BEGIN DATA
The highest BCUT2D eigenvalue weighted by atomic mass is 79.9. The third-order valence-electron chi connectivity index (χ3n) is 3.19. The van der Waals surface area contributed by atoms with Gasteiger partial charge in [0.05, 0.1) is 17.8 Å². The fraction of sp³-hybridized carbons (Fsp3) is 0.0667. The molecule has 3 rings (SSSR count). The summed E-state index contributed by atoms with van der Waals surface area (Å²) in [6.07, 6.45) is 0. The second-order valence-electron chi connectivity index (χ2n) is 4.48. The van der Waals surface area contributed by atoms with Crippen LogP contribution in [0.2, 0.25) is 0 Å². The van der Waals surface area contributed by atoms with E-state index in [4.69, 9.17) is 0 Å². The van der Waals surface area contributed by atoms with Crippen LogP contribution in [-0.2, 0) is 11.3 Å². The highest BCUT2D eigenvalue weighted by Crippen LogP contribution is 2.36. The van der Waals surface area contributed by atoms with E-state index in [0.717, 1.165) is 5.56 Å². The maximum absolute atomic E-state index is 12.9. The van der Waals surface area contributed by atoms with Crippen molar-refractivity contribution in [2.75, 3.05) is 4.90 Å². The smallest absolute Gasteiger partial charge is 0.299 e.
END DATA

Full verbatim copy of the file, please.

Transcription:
The highest BCUT2D eigenvalue weighted by atomic mass is 79.9. The third-order valence-electron chi connectivity index (χ3n) is 3.19. The van der Waals surface area contributed by atoms with Gasteiger partial charge in [0.05, 0.1) is 17.8 Å². The fraction of sp³-hybridized carbons (Fsp3) is 0.0667. The molecule has 3 rings (SSSR count). The summed E-state index contributed by atoms with van der Waals surface area (Å²) in [6.07, 6.45) is 0. The second-order valence-electron chi connectivity index (χ2n) is 4.48. The van der Waals surface area contributed by atoms with Crippen LogP contribution in [0.2, 0.25) is 0 Å². The van der Waals surface area contributed by atoms with E-state index in [4.69, 9.17) is 0 Å². The van der Waals surface area contributed by atoms with Crippen LogP contribution in [-0.2, 0) is 11.3 Å². The highest BCUT2D eigenvalue weighted by Crippen LogP contribution is 2.36. The van der Waals surface area contributed by atoms with E-state index in [0.717, 1.165) is 5.56 Å². The maximum absolute atomic E-state index is 12.9. The van der Waals surface area contributed by atoms with Crippen molar-refractivity contribution in [2.75, 3.05) is 4.90 Å². The smallest absolute Gasteiger partial charge is 0.299 e.